Loan Denied: Tightening Loan Serviceability

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We have written a few blogs on our view of residential investor mortgages and want to reinforce a few further points:

  1. Many banks view investor loans as lower risk than owner-occupier. This is wrong.
  2. Serviceability criteria will slow lending dramatically. ASIC is as much in-play as APRA.
  3. Serviceability is a yes/no result, meaning many investors will soon be blocked out from the market.

Investors loans have higher risk:

Most secured loan products for IRB banks follow the Basel PD, LGD formula to determine an unexpected loss value that is then a direct input into regulatory capital. The PD in this case is seen to be a through-the-cycle probability of default (TTC PD), which is then scaled up to a 1-in-1000 year stressed probability of default.

Australia has had benign lending environments in the last 2 decades, in effect no true credit cycle. So the first point to make is the TTC PD estimation is potentially a little low. In this data set, investor loans are showing a lower TTC PD than owner-occupiers*. One rationale banks believe is that rental properties have a replaceable occupant, so if one tenant loses his job, you can find another with a job.

However, the PD/LGD model is probably the wrong assessment for this asset class. Investment properties are revenue producing real estate, so you must wonder why residential properties get less stress than commercial property that gets put into Specialised Lending.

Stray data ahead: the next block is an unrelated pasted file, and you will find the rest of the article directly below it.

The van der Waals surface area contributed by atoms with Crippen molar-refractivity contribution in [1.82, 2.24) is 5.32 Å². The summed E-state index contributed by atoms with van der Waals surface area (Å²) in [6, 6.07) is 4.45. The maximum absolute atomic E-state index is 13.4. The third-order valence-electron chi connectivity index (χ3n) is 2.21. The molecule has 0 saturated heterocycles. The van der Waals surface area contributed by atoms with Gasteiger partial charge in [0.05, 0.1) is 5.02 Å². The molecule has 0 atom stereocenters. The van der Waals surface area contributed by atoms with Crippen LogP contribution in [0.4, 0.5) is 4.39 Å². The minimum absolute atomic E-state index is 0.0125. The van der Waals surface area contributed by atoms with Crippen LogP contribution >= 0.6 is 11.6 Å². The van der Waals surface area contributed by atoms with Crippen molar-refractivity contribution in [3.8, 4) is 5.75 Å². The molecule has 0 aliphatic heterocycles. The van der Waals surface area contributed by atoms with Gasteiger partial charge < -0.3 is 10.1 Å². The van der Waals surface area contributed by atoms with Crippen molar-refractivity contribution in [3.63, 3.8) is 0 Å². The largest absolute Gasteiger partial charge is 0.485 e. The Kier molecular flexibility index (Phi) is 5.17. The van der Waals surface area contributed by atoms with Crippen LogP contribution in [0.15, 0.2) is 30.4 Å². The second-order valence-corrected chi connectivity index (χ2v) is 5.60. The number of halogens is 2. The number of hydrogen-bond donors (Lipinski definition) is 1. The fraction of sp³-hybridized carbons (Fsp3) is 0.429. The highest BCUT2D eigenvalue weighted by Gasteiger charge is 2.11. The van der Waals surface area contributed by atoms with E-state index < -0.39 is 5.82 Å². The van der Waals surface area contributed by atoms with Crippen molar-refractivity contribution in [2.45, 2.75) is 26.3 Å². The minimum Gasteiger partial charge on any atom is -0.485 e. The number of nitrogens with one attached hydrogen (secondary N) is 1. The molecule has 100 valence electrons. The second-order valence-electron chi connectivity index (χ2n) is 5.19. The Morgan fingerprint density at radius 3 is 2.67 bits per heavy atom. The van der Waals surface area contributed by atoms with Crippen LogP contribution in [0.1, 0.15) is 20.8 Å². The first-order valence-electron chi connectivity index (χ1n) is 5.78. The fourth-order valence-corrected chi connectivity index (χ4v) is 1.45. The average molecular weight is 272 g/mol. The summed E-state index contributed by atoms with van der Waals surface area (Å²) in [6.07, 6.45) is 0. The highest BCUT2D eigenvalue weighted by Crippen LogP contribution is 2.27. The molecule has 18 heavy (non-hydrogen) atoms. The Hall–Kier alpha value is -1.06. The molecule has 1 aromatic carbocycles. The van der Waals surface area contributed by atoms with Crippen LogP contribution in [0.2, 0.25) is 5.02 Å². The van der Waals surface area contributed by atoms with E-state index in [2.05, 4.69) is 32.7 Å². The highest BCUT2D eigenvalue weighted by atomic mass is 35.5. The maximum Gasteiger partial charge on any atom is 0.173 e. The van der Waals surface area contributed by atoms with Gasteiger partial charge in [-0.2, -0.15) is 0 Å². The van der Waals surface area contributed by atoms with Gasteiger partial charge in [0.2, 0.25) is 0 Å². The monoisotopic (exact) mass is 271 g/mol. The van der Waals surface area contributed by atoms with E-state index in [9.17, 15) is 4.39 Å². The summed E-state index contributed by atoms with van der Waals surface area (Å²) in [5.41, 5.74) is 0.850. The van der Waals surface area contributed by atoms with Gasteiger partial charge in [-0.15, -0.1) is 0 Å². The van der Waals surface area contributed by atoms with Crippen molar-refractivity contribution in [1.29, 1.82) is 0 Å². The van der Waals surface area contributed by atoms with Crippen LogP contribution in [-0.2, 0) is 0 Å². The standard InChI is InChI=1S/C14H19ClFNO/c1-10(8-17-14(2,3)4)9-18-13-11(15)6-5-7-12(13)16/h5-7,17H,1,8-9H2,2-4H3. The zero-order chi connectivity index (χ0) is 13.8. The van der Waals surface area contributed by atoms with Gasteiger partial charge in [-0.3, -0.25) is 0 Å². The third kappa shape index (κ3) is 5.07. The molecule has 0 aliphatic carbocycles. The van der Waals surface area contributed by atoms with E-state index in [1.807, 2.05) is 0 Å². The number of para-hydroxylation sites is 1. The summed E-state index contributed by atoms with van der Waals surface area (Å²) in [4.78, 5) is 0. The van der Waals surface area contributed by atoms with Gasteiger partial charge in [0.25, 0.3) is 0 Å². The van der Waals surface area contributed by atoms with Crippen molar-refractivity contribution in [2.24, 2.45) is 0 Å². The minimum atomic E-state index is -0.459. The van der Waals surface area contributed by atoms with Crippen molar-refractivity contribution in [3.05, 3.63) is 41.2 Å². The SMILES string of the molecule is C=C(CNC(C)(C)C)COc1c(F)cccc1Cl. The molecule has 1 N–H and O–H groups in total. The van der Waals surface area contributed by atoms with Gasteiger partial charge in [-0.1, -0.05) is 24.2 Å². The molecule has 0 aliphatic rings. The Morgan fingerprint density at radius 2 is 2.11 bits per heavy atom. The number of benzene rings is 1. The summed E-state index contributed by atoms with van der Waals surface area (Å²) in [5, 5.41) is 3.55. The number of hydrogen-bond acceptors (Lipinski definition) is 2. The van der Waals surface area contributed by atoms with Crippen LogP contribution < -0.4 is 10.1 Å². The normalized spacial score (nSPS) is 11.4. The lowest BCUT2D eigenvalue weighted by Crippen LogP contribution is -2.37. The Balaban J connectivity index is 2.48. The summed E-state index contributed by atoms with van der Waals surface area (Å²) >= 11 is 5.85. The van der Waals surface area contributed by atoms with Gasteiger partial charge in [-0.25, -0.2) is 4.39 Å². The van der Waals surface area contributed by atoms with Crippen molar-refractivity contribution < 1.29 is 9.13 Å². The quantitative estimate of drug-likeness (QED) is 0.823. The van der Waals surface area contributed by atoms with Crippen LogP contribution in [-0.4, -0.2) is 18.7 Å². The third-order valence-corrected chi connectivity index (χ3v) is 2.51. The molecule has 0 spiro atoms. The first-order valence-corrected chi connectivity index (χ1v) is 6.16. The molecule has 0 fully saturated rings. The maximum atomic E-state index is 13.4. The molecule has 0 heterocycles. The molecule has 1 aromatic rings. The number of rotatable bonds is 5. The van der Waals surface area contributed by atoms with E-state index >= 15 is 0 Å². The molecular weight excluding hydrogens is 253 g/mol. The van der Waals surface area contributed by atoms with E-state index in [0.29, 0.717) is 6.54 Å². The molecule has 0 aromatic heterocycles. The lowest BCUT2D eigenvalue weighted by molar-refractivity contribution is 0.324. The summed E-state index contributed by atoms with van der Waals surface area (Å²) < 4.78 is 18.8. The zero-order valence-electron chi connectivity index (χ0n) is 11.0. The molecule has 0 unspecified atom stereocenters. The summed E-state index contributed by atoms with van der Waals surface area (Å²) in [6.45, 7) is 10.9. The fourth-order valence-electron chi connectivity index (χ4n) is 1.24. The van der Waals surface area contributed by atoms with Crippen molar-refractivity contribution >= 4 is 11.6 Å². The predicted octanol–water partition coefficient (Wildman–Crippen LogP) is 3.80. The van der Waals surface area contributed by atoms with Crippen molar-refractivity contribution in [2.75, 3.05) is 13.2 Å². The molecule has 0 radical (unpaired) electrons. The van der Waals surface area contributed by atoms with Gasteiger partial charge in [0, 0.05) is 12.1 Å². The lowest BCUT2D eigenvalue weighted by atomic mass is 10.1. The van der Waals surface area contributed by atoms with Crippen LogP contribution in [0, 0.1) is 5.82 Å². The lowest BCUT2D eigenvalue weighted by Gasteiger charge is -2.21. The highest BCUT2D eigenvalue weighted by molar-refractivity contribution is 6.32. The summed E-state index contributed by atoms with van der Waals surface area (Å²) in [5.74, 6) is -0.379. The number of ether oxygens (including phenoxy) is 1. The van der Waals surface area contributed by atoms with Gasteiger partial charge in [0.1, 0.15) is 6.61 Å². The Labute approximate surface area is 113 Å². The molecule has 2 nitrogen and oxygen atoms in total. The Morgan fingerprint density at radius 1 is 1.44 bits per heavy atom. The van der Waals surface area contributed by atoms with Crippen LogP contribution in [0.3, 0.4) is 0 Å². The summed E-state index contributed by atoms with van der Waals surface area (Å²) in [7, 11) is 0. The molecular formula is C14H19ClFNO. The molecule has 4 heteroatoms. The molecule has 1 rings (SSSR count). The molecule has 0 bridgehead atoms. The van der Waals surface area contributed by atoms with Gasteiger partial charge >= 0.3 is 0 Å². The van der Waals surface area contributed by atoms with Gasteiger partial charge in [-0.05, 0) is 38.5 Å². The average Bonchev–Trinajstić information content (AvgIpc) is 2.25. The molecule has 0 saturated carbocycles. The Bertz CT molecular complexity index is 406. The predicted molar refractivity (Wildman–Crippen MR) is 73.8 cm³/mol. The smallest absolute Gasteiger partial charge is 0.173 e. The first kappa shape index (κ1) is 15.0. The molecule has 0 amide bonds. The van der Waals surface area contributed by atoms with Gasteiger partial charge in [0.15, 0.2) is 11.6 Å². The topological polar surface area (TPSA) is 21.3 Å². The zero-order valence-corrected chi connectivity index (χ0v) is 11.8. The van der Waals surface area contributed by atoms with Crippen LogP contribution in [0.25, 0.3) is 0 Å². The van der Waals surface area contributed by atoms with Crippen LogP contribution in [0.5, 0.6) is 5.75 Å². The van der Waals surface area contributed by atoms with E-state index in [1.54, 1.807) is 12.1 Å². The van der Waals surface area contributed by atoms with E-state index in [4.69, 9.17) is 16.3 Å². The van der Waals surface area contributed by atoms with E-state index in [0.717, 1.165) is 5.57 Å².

The PD scale-up is missing a systemic risk component that is not a spike in landlord defaults. It is an increase in rental property vacancy ratios.

Look at vacancy rates:

If an investment property is reliant on a tenant to cover the mortgage, usually interest-only, and the landlord doesn’t have a high capacity to cover the full mortgage payments themselves, then empty properties may lead to defaults.

So rather than looking at TTC PD, we should look at potential increases in rental property vacancy rates. Does a national movement from 2.5% to 12.5% seem appropriate for a 1-in-1000 risk event? We have seen unemployment rates move from 6% to 16%, so there is scope for at least a 10% increase in vacancy rates.

There is potential further stress in that a country-specific recession will have lower inbound migrants seeking work and expat communities might decline. Vacancy rates could increase further.

Added to this, rental prices will need to fall, due to excess supply of rental properties over demand. This is an unknown factor but will lead to further stress. As most investment property rental yields are below the mortgage interest rate, this is a dollar cost to the landlord’s income.

The owners of empty rental properties then face a dilemma. If they have a mortgage or higher loss to service, how will they pay for it? Relying on selling the property is not appropriate as 10% of other rental properties may be performing the same process at the same time.

Instinctively, 20% of investment properties becoming under severe stress feels about right. This is double the implied stress currently assumed on investor loans.

Serviceability is everything: